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PREFACE: I get a lot of hits on this post and queries from people who want to get in touch with TUAPA. That’s great! I’m not currently located near the TUAPA shelters though, nor am I an official member of TUAPA operations. If you are interested in Taiwan dog adoptions in general, please check out this post. You will also fare better directing inquiries to the organizations; links are embedded throughout my articles.

Taichung Universal Animal Protection Association (TUAPA) is a rescue organization located in Taichung, central Taiwan. Established in 1994, they are a recognized non-profit, currently headed by eight staff members, one vet, and scores of volunteers. They have their own facilities to house approximately 1000 dogs and some cats.

That’s a lot of dogs and cats all together in one place. Aside from a few high profile organizations, I don’t think most rescues in the United States dare to assume responsibility for so many animals at once. And with a greater number of rescue organizations spread across the US, luckily most don’t have to.

Unfortunately in Taiwan, the number of rescue organizations relative to the number of stray, abandoned, and needy dogs is totally insufficient. So Taiwanese animal rescue organizations face certain challenges that are a bit different from what you would find in the United States.

Here are a couple videos that offer a sense of what TUAPA’s facilities are like. The text and some dialogue is in Chinese, but the main volunteer featured in these two clips is a Scottish expatriate who has dedicated much of her time to the care of these animals (she speaks in English in the video). Just letting the dogs out for a run takes quite a bit of work!

This one has English subtitles:

I first heard about TUAPA from a neighboring rescue organization, Taichung PAWS founded by an alliance of Taiwanese and expatriate volunteers. This group also works with the Taipei-based Animals Taiwan, with whom I got my first experience volunteering for a rescue. More on that some other time.

When the Doggy Daddy and I moved back to the United States and were looking at adopting a rescue Shiba before we got Bowpi, I learned that my local Shiba rescue often helps TUAPA rehome Shiba Inu from Taiwan. Because of our proximity to the Pacific region and because the popularity of certain breeds in Taiwan means that many inevitably end up in rescue on that side of the ocean as well, TUAPA has made connections with rescues here.

They can compete with all the other purebreds and mutts needing homes in Taiwan, or they can be brought to California (and elsewhere) for a better, almost certain chance at adoption.

One version of anti-rescue vitriol that I often see copied and posted to places like Craigslist charges that American rescue groups import dogs, specifically puppies, from places like Taiwan because rescues need a constant supply of cute, adoptable puppies to boost their image and keep funding their operations. The allegation is that this is a gross mismanagement of resources, and further proof that animal rescue operates on shady, irresponsible economic models.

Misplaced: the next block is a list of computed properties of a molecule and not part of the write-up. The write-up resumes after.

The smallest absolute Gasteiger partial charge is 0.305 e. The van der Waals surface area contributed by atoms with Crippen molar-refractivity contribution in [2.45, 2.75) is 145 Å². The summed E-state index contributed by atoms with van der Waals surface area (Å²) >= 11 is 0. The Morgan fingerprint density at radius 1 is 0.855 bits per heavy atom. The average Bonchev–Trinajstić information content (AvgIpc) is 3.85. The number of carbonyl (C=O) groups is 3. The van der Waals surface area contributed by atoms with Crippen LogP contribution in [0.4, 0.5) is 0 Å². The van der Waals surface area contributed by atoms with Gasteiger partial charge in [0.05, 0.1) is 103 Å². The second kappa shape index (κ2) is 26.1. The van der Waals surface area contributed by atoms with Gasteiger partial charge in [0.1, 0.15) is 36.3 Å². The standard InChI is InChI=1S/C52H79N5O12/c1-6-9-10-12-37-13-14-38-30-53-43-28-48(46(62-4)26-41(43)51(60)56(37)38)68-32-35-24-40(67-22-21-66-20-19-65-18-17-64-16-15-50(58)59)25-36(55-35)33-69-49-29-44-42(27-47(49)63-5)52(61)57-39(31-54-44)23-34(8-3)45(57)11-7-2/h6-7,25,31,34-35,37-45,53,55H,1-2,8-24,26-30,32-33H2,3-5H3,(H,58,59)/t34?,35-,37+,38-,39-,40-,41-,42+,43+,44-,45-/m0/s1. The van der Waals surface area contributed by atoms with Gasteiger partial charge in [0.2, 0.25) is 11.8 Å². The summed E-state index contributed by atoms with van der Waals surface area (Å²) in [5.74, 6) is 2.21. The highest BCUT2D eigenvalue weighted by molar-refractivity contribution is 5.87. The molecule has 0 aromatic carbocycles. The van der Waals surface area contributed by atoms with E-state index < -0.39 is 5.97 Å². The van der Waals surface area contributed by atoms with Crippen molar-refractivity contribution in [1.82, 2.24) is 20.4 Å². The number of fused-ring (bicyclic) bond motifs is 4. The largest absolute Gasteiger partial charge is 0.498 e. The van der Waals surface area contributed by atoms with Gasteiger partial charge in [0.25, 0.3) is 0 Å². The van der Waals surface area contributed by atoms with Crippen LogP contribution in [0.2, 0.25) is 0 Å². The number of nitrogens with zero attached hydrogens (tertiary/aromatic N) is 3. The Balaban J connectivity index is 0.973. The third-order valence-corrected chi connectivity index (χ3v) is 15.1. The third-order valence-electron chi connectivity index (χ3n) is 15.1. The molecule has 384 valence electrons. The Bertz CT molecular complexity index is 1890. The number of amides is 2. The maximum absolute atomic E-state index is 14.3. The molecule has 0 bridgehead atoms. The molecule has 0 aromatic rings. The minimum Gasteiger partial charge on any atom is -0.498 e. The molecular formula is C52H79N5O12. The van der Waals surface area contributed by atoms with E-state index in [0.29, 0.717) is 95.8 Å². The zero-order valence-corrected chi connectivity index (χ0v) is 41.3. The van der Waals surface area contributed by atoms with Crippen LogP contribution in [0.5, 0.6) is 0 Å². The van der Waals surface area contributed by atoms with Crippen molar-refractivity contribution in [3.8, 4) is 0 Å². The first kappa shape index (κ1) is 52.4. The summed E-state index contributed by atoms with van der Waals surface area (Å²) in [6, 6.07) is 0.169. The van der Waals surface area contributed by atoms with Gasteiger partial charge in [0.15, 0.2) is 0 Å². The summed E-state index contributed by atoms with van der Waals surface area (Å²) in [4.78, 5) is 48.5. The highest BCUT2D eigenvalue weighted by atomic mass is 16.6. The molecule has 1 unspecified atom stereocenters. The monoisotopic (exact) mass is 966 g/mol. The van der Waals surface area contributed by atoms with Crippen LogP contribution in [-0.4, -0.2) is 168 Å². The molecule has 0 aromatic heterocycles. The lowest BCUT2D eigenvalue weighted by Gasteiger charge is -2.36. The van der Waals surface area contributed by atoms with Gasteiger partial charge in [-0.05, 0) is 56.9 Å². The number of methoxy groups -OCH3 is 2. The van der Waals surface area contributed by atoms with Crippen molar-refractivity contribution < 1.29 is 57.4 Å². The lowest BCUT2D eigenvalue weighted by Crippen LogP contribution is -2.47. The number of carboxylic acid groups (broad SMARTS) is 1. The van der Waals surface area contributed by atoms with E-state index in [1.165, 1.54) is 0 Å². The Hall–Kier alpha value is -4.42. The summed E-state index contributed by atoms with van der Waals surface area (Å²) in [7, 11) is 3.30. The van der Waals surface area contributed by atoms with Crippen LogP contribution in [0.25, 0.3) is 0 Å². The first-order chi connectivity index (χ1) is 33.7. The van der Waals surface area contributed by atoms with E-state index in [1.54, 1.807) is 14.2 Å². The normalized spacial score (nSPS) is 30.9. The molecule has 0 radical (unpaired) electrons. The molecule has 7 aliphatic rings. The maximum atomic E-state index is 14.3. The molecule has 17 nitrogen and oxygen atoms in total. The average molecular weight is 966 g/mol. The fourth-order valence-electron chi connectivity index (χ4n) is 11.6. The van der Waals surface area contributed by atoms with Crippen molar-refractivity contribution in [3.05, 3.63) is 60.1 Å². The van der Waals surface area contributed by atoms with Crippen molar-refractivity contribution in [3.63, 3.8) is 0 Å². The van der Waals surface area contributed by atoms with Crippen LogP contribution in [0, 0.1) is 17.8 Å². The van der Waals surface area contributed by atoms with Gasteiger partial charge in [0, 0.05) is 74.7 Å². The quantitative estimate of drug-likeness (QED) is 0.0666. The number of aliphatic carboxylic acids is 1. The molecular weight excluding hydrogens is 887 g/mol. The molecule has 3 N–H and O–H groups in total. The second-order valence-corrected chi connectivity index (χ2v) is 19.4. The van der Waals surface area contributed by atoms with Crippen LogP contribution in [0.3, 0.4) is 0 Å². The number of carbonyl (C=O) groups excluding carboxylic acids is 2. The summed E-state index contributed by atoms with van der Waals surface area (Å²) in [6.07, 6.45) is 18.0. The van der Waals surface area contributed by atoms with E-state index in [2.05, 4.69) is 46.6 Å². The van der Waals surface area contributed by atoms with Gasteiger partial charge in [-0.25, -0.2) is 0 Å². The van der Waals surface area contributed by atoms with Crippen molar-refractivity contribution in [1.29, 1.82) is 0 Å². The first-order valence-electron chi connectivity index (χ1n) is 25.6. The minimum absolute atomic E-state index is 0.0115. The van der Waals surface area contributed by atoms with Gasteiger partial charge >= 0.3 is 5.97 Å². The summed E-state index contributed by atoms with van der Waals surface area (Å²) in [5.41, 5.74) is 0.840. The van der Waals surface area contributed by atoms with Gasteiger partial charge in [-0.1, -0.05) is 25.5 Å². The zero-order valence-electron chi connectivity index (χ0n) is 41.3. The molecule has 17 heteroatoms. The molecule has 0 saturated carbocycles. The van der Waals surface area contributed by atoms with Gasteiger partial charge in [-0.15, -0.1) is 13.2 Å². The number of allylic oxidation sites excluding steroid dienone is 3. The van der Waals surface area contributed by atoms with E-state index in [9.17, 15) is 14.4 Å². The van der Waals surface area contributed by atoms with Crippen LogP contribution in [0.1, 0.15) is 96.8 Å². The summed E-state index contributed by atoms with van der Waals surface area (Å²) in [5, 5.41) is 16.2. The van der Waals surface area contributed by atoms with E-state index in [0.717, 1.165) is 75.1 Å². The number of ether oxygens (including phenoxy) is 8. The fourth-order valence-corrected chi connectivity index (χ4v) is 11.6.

Frankly, that’s a lot of misinformed, malicious crap.

It’s true that Taiwanese animal rescues frequently reach out to international animal welfare groups for assistance. This is partly an extension of the demographics of animal rescue in Taiwan; a lot of expatriates take part, and so they naturally get the word out to those in their home countries. And many international rescues, motivated by the gravity of the situation in Taiwan, willingly assist purebred and mixed breed dogs alike. The fact of the matter is that there are not enough suitable homes on this island of 23 million people for anywhere from 170,000 (official statistics) to 300,000 (best estimates) stray dogs.

One might respond that there’s a shortage of suitable homes for the vast number of homeless dogs and cats the world over, including, most likely, right in your own town. Sadly, this is true and will be true for longer than I can imagine. And so to that, I say YES, by all means, consider adopting locally first. Absolutely.

But if you hear of a needy dog who comes from elsewhere, like Taiwan, and if their story moves you enough to reach out and commit to adopting that particular dog from faraway — and the rescue is willing to help the dog find its way to you — there is no shame in long-distance dog adoption. When it comes to animal rescues and dogs in particular, it’s so often about the heart, about squishy things like emotions and empathy and compassion, and there’s no need to cheapen those very real motivations with talk of rationality, efficiency, or “judicious appropriation of resources” when that immediate impulse to do good is already beyond value.

One note on the economics of international dog adoption, concerning airfare. Like many other modern, international hubs, there is a lot of air traffic coming in and out of Taiwan. This is particularly true amongst the business, student, and expatriate populations who call the island home. These are the types of people that Taiwanese rescues rely on to help export their dogs, as it’s much easier and more cost efficient to send along a dog as extra cargo when there are already human passengers to sponsor the flight. It’s rare that single adoptive dogs are directly shipped as international cargo, as that would be a significant expenditure and a bigger burden on operation costs. But if several dogs can hitch a ride with someone who would already be taking the flight anyway, the extra baggage literally amounts to the weight of the crated dogs, as the rescue group will arrange everything before and after the flight, including the overage charges (some airlines even offer discounts for rescue groups), pick-up, and drop-off.

This was meant to be a short post. Woops. Anyway, there will be more.